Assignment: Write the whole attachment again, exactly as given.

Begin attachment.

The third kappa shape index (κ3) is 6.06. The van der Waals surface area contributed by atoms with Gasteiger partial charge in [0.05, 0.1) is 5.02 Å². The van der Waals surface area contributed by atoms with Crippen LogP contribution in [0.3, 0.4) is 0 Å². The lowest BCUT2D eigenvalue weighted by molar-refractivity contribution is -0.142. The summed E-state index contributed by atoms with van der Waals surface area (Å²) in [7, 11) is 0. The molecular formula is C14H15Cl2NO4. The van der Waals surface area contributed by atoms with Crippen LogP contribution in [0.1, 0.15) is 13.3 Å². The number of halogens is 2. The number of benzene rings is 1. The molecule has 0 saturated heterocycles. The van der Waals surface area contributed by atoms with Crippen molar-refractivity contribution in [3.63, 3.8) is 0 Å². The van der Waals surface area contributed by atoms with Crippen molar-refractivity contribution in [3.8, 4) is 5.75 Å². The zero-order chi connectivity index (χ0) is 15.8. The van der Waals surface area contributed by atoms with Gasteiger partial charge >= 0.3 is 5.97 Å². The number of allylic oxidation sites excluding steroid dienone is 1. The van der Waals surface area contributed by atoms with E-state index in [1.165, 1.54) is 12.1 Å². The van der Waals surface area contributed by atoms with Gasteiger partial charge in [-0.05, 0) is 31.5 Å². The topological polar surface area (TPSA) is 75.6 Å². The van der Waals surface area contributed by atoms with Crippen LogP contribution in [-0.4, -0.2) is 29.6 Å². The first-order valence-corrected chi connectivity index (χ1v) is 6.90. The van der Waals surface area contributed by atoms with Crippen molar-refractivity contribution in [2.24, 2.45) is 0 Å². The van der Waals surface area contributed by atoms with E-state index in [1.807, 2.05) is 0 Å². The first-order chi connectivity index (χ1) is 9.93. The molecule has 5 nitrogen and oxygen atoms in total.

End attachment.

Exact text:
The third kappa shape index (κ3) is 6.06. The van der Waals surface area contributed by atoms with Gasteiger partial charge in [0.05, 0.1) is 5.02 Å². The van der Waals surface area contributed by atoms with Crippen LogP contribution in [0.3, 0.4) is 0 Å². The lowest BCUT2D eigenvalue weighted by molar-refractivity contribution is -0.142. The summed E-state index contributed by atoms with van der Waals surface area (Å²) in [7, 11) is 0. The molecular formula is C14H15Cl2NO4. The van der Waals surface area contributed by atoms with Crippen LogP contribution in [0.1, 0.15) is 13.3 Å². The number of halogens is 2. The number of benzene rings is 1. The molecule has 0 saturated heterocycles. The van der Waals surface area contributed by atoms with Crippen molar-refractivity contribution in [3.63, 3.8) is 0 Å². The van der Waals surface area contributed by atoms with Crippen molar-refractivity contribution in [3.8, 4) is 5.75 Å². The zero-order chi connectivity index (χ0) is 15.8. The van der Waals surface area contributed by atoms with Gasteiger partial charge >= 0.3 is 5.97 Å². The number of allylic oxidation sites excluding steroid dienone is 1. The van der Waals surface area contributed by atoms with E-state index in [1.165, 1.54) is 12.1 Å². The van der Waals surface area contributed by atoms with Gasteiger partial charge in [-0.05, 0) is 31.5 Å². The topological polar surface area (TPSA) is 75.6 Å². The van der Waals surface area contributed by atoms with Crippen LogP contribution in [-0.4, -0.2) is 29.6 Å². The first-order valence-corrected chi connectivity index (χ1v) is 6.90. The van der Waals surface area contributed by atoms with Crippen molar-refractivity contribution in [2.24, 2.45) is 0 Å². The van der Waals surface area contributed by atoms with E-state index in [1.807, 2.05) is 0 Å². The first-order chi connectivity index (χ1) is 9.93. The molecule has 5 nitrogen and oxygen atoms in total.